By Sens. John McCain and Jerry Moran
More than a century ago, President Abraham Lincoln signed a law establishing a new agency dedicated to the support of our Civil War veterans. Its mission was "to care for him who shall have borne the battle, and for his widow, and his orphan." Today, our Department of Veterans' Affairs (VA) provides essential services to 22 million Americans who have served in the armed forces.
All Americans are indebted to our veterans for the enormous sacrifices they have made on our behalf. These men and women took an oath to defend the Constitution and served dutifully to preserve our way of life. Like their valiant forebears who humbled dictators and liberated millions from oppression, they exemplify what is best in our country.
Regrettably, the VA has at times struggled to uphold its obligations to our veterans. In 2014, our country was shocked to learn that thousands of veterans were denied care or experienced unconscionable delays in treatment at the Phoenix VA. Dozens of those veterans died while waiting for care. Unfortunately, this wrongdoing was not confined to Phoenix. The VA Office of Inspector General has completed at least 100 criminal investigations related to wait-time manipulation at VA facilities nationwide.
In the wake of that scandal, Congress gave veterans the freedom to receive medical care from providers in their local communities through the Veterans Choice Program. The program was intended to make certain that veterans would never again be forced to wait in long lines or drive hundreds of miles to access care they deserve. Demand for Choice has since grown considerably; more than a million veterans are receiving care closer to home, through millions of appointments with community providers.
From the program's inception, however, we emphasized that Choice was only the first step toward broader reform of veterans' health care. That's why we have introduced legislation that incorporates lessons learned from Choice to transform the VA into a modern, high-performing and integrated health care system that will improve veterans' access to timely and quality care -- within the VA and in the community. This bill tackles some of the most significant flaws and problems we've seen in recent years, including the VA's slow payment process to community providers, poorly coordinated community care programs and -- crucially -- an inability to accurately predict demand for Choice, which has resulted in multiple funding crises that threaten veterans' access to community care.
One of the fundamental undertakings in our bill is the creation of a Veterans Community Care Program, which would consolidate existing community care programs at the VA and increase care coordination with community providers. We would require the VA to use objective data on health care demand to set standards for access and quality, and to identify and bridge gaps in veterans' care. We would also ensure that the VA promptly pays community providers, opens access to walk-in clinics, offers telemedicine, increases graduate medical education and residency positions for employees, and improves VA collaboration with community providers.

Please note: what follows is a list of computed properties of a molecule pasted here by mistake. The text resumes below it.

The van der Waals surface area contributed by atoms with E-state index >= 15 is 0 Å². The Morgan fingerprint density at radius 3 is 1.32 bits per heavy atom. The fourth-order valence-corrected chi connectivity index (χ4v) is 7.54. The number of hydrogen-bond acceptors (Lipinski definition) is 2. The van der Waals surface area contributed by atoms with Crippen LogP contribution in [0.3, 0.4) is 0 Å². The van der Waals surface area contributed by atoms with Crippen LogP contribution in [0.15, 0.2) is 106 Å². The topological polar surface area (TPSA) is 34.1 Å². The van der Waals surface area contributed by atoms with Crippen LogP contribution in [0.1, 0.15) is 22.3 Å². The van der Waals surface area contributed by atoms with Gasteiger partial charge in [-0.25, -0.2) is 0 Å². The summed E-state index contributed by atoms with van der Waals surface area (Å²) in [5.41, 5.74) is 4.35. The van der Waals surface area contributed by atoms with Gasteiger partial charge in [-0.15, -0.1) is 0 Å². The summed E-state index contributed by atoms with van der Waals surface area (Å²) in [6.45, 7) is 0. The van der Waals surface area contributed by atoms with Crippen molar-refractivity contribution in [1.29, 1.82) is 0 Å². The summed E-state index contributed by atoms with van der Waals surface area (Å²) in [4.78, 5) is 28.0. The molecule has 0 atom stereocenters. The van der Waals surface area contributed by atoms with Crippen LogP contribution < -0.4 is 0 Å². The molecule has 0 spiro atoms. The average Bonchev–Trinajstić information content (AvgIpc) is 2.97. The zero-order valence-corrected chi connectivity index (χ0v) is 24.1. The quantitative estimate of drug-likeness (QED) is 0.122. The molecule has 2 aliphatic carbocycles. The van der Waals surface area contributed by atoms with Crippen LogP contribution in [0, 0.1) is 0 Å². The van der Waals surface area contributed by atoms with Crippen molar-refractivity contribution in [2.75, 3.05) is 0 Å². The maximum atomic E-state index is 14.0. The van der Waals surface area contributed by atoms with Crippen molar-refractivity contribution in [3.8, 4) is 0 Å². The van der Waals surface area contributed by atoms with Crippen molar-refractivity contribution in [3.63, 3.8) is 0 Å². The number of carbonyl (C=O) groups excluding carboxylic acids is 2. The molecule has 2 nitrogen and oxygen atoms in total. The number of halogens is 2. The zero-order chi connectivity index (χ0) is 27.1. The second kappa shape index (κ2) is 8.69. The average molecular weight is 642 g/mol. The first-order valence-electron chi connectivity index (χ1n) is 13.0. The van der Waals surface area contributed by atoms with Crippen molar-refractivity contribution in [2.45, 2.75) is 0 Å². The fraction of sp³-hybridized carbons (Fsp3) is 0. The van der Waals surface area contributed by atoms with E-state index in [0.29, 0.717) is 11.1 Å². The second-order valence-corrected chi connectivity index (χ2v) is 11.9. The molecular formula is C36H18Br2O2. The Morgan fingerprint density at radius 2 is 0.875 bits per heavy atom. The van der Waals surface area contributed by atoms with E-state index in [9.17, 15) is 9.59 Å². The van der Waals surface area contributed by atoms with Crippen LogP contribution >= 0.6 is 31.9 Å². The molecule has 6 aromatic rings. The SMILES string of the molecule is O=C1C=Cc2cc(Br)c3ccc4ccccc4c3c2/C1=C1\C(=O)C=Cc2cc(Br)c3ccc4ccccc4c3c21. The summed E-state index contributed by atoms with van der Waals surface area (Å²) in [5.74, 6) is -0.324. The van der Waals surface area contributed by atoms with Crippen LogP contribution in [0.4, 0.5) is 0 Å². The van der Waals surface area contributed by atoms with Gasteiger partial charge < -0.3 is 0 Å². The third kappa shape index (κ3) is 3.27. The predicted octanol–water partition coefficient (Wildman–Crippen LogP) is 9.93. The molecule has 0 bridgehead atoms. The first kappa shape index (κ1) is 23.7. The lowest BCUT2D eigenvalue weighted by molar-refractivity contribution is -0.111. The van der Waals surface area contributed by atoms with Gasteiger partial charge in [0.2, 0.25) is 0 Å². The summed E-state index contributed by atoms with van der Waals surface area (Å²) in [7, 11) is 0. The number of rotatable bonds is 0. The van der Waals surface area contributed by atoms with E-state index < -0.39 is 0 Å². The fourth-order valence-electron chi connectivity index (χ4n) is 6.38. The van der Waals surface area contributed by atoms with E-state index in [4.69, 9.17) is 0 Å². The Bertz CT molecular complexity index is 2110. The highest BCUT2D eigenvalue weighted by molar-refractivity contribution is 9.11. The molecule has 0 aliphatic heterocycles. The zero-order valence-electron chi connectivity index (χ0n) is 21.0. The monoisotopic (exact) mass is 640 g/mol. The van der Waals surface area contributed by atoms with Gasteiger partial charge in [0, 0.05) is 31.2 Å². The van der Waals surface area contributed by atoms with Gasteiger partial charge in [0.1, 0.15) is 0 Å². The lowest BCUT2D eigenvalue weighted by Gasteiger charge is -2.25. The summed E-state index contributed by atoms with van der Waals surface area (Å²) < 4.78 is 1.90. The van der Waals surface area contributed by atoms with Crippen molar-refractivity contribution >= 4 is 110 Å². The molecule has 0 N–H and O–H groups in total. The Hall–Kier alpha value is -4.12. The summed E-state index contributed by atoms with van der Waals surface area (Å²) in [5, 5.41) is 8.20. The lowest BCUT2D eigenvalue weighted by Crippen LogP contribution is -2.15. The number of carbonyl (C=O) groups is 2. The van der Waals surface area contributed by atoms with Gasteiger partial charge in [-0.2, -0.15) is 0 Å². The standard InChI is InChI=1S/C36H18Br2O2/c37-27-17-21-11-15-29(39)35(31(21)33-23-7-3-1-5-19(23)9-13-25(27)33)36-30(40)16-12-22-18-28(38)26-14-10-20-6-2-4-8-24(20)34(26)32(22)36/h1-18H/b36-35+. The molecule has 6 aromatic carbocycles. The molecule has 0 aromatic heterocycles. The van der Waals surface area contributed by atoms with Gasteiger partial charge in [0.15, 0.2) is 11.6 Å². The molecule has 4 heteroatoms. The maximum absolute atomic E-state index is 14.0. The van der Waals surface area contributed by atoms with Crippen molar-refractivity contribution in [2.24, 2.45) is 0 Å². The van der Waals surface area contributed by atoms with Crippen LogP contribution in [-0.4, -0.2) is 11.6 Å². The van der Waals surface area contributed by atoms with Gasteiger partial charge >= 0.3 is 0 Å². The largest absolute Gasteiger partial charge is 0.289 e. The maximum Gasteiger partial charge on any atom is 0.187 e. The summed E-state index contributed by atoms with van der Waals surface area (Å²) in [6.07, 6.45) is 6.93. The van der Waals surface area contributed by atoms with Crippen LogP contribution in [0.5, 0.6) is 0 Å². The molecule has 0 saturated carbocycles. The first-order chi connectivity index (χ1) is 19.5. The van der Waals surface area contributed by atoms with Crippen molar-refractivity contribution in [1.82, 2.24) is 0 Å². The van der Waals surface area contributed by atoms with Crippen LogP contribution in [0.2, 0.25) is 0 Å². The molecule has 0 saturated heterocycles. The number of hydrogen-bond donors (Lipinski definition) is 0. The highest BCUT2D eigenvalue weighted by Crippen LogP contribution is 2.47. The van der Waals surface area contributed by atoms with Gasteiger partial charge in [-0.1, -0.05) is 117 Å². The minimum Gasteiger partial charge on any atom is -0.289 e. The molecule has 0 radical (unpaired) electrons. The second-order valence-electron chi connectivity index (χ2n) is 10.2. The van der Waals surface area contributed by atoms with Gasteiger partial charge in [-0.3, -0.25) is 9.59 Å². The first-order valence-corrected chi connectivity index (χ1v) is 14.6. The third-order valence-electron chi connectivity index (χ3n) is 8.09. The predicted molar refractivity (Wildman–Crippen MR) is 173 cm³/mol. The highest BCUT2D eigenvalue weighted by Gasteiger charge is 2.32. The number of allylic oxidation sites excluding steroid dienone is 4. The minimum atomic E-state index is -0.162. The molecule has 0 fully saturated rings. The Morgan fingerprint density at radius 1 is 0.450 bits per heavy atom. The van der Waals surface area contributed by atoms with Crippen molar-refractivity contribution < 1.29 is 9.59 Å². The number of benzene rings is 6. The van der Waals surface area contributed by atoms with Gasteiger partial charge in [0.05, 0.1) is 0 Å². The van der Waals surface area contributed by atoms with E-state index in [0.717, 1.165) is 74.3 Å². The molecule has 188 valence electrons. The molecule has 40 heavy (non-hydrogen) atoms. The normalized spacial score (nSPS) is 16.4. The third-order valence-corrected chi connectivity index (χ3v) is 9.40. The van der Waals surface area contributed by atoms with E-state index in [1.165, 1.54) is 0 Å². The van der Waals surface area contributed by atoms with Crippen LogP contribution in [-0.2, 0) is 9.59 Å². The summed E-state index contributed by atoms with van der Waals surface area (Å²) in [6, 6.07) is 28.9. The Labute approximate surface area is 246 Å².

Unlike other proposals, our legislation creates and specifies the tools the VA must use to reform health care rather than relying on the bureaucracy to determine the rules. We have learned over time that Congress must provide clear direction and guidance to the VA to prevent inconsistent experiences, enhance veterans' quality of life, and achieve better health outcomes.
Key veterans' service organizations such as American Legion, AMVETS and Concerned Veterans for America have expressed their support for this effort, which will transform the VA into a 21st century health care system that seamlessly weaves together both VA and community health care services.
Throughout history, the VA has undergone changes to meet the needs of new generations of veterans. Following World War II, General Omar Bradley led the effort to overhaul the VA for the millions of Americans then returning home. At the time of that enormous undertaking, Bradley rightfully kept the needs of veterans at the forefront, stating: "We are dealing with veterans, not procedures; with their problems, not ours." The VA responded admirably to the challenge by constructing new facilities and expanding its capacity to serve a new generation of American heroes.
Today, the VA is in need of another major reform and we have the opportunity to deliver real transformation. Just as Bradley did, we must keep veterans' unique wants and needs in mind as we reshape and reform the delivery of health care. Veterans require and deserve the best our nation has to offer, and the VA must not shy away from changes that help them achieve that outcome.